But if *everyone* did this, as Bill Bernstein astutely pointed out years ago, there would not be enough supply of TIPS to go around. Though I suppose, the US Treasury and other issuers of debt might respond by issuing more TIPS. That itself could create some interesting fiscal issues I will not discuss here.

I have read and reflected and thought a lot about this issue before making my decision. I have had the pleasure of personally meeting both Bill Bernstein and Zvi Bodie and respect both of their perspectives, and ultimately decided on an asset allocation that made sense for *me.*

I certainly would not encourage my daughters (in their 30s) to explicitly include TIPS in their portfolios. The Vanguard Target age-based retirement plans, which are default options for them and which they are quite content with, seem quite reasonable for now. Very little allocation to fixed income in the early years and zero to TIPS until a very gradual glide path allocates a small but growing portion to short term TIPS starting at age 60. By the time they hit their 60s, they will likely have inherited my Roth IRA with its big TIPS component. Hopefully that is a while a way, but they can figure out what to do with that inherited asset allocation in the light of their circumstances at the time. Meanwhile, their time is better spent developing their human capital than worrying about fine-tuning their asset allocation to include TIPS.
I am a fan of TIPS, I just thought it would make sense to have inflation protection on the bond side of the portfolio as well as on the equity side. Despite my many favorable posts regarding these instruments, only about 12% of my bonds are in TIPS, like with many other things my bark is worse than my bite. Seeing that most of my bonds are nominal bonds, I am still okay because inflation is still very low and I am still reinvesting my dividends. Also, I own a lot of Federal Agency Mortgage backed securities like GNMAs, which have principal and interest guarantees very similar to US Treasuries but with a higher yield. I have considered upping my allocation to TIPS but haven't done anything yet.
A fool and his money are good for business.
megabad
Posts: 3625
Joined: Fri Jun 01, 2018 4:00 pm

Re: Should everyone have TIPS?

Post by megabad »

By definition, it would be unsustainable for it to make sense to invest in TIPS over the long run. Equity would cease to exist if anticipated real return was less than TIPS over the long run. Over short periods of time, it might though.
User avatar
FIREchief
Posts: 6326
Joined: Fri Aug 19, 2016 6:40 pm

Re: Should everyone have TIPS?

Post by FIREchief »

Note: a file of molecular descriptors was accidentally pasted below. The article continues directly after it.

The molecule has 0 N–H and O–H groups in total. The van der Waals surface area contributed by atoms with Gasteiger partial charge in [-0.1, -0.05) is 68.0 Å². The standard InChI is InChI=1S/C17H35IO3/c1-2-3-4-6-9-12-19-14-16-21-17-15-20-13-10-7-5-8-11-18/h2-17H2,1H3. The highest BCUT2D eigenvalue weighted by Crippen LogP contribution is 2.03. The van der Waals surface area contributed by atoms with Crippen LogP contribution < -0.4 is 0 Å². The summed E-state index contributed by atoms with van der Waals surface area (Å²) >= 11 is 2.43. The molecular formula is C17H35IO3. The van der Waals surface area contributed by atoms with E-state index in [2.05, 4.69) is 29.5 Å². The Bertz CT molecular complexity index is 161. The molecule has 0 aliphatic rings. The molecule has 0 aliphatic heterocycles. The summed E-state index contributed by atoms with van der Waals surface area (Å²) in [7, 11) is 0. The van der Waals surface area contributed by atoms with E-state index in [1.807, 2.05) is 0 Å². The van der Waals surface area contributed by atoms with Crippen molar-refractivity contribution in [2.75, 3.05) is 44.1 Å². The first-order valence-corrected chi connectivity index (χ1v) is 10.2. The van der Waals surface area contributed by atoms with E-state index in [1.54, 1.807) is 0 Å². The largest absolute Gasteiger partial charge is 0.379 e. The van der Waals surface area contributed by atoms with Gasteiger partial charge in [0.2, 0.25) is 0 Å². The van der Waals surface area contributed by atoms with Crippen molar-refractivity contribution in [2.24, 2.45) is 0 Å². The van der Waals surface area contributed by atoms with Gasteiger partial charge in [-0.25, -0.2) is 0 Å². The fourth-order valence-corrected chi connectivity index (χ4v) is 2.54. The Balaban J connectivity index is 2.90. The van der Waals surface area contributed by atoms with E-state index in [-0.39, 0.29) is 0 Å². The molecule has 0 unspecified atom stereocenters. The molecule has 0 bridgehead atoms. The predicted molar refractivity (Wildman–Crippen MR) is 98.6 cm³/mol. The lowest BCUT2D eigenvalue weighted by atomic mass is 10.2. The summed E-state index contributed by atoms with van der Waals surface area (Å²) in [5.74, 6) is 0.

megabad wrote: Sat Jul 18, 2020 12:17 pm Equity would cease to exist if anticipated real return was less than TIPS over the long run.
:confused Please explain. Thanks.
I am not a lawyer, accountant or financial advisor. Any advice or suggestions that I may provide shall be considered for entertainment purposes only.
User avatar
dodecahedron
Posts: 5444
Joined: Tue Nov 12, 2013 12:28 pm

Re: Should everyone have TIPS?

Post by dodecahedron »

megabad wrote: Sat Jul 18, 2020 12:17 pm By definition, it would be unsustainable for it to make sense to invest in TIPS over the long run. Equity would cease to exist if anticipated real return was less than TIPS over the long run. Over short periods of time, it might though.
I did not invest in TIPS because I expected real return to be higher than stocks in the long run. I invested in TIPS for insurance. Happy to accept lower expected real returns in exchange for lower volatility over my remaining lifetime. Sleeping well at night (SWAN) is a much higher priority at this stage of life than a larger but more volatile portfolio, given an already very comfortable lifestyle.
User avatar
FIREchief
Posts: 6326
Joined: Fri Aug 19, 2016 6:40 pm

Re: Should everyone have TIPS?

Post by FIREchief »

dodecahedron wrote: Sat Jul 18, 2020 2:28 pm
megabad wrote: Sat Jul 18, 2020 12:17 pm By definition, it would be unsustainable for it to make sense to invest in TIPS over the long run. Equity would cease to exist if anticipated real return was less than TIPS over the long run. Over short periods of time, it might though.
I did not invest in TIPS because I expected real return to be higher than stocks in the long run. I invested in TIPS for insurance. Happy to accept lower expected real returns in exchange for lower volatility over my remaining lifetime. Sleeping well at night (SWAN) is a much higher priority at this stage of life than a larger but more volatile portfolio, given an already very comfortable lifestyle.
:sharebeer
I am not a lawyer, accountant or financial advisor. Any advice or suggestions that I may provide shall be considered for entertainment purposes only.
hudson
Posts: 3709
Joined: Fri Apr 06, 2007 9:15 am

Re: Should everyone have TIPS?

Post by hudson »

vineviz wrote: Sat Jul 18, 2020 9:27 am
hudson wrote: Sat Jul 18, 2020 8:57 am
jason2459 wrote: Sat Jul 18, 2020 8:23 am There's also Corporate inflation-linked securities CIPS ETFs.

LQDI is one.
Thanks jason2459,

I took a look. That one looked like it held a lot of derivatives and corporates. That wouldn't work for me, but it was worth a look.
I guess I was looking for pure US TIPS holdings with a very low expense ratio.....funds or ETFs that are Vanguard like. Ones that have a longer duration than Vanguard's Intermediate TIPs fund.
The derivatives in LQDI are merely inflation swaps. They are extremely simple as far as derivatives go, and not fundamentally different from the futures contracts used by most index fund managers (including Vanguard). If that’s not your cup of tea, just know that they aren’t dangerous, unpredictable, or hard to understand.